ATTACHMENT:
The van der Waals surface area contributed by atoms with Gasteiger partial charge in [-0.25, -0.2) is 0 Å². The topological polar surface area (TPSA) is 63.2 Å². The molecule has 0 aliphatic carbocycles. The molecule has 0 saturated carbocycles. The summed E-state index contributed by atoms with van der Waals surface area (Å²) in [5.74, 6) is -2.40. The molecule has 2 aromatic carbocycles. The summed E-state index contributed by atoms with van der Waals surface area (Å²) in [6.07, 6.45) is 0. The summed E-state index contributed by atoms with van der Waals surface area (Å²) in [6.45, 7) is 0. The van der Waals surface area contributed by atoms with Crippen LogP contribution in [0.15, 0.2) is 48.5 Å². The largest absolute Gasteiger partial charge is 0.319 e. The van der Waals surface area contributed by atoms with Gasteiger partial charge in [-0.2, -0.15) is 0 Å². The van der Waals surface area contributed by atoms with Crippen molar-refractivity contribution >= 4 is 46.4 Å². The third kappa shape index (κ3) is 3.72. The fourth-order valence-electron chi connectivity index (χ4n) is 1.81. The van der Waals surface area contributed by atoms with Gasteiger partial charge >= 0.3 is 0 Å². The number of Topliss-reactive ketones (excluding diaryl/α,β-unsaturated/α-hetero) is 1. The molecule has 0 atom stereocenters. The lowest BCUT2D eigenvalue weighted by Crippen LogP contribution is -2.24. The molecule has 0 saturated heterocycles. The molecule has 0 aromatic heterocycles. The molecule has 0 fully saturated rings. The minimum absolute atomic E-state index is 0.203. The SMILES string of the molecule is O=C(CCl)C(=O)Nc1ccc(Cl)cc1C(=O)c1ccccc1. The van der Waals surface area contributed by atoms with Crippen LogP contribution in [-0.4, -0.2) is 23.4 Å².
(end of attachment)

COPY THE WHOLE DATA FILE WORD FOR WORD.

The van der Waals surface area contributed by atoms with Gasteiger partial charge in [-0.25, -0.2) is 0 Å². The topological polar surface area (TPSA) is 63.2 Å². The molecule has 0 aliphatic carbocycles. The molecule has 0 saturated carbocycles. The summed E-state index contributed by atoms with van der Waals surface area (Å²) in [5.74, 6) is -2.40. The molecule has 2 aromatic carbocycles. The summed E-state index contributed by atoms with van der Waals surface area (Å²) in [6.07, 6.45) is 0. The summed E-state index contributed by atoms with van der Waals surface area (Å²) in [6.45, 7) is 0. The van der Waals surface area contributed by atoms with Crippen LogP contribution in [0.15, 0.2) is 48.5 Å². The largest absolute Gasteiger partial charge is 0.319 e. The van der Waals surface area contributed by atoms with Gasteiger partial charge in [-0.2, -0.15) is 0 Å². The van der Waals surface area contributed by atoms with Crippen molar-refractivity contribution >= 4 is 46.4 Å². The third kappa shape index (κ3) is 3.72. The fourth-order valence-electron chi connectivity index (χ4n) is 1.81. The van der Waals surface area contributed by atoms with Gasteiger partial charge >= 0.3 is 0 Å². The number of Topliss-reactive ketones (excluding diaryl/α,β-unsaturated/α-hetero) is 1. The molecule has 0 atom stereocenters. The lowest BCUT2D eigenvalue weighted by Crippen LogP contribution is -2.24. The molecule has 0 saturated heterocycles. The molecule has 0 aromatic heterocycles. The molecule has 0 fully saturated rings. The minimum absolute atomic E-state index is 0.203. The SMILES string of the molecule is O=C(CCl)C(=O)Nc1ccc(Cl)cc1C(=O)c1ccccc1. The van der Waals surface area contributed by atoms with Crippen LogP contribution in [-0.4, -0.2) is 23.4 Å².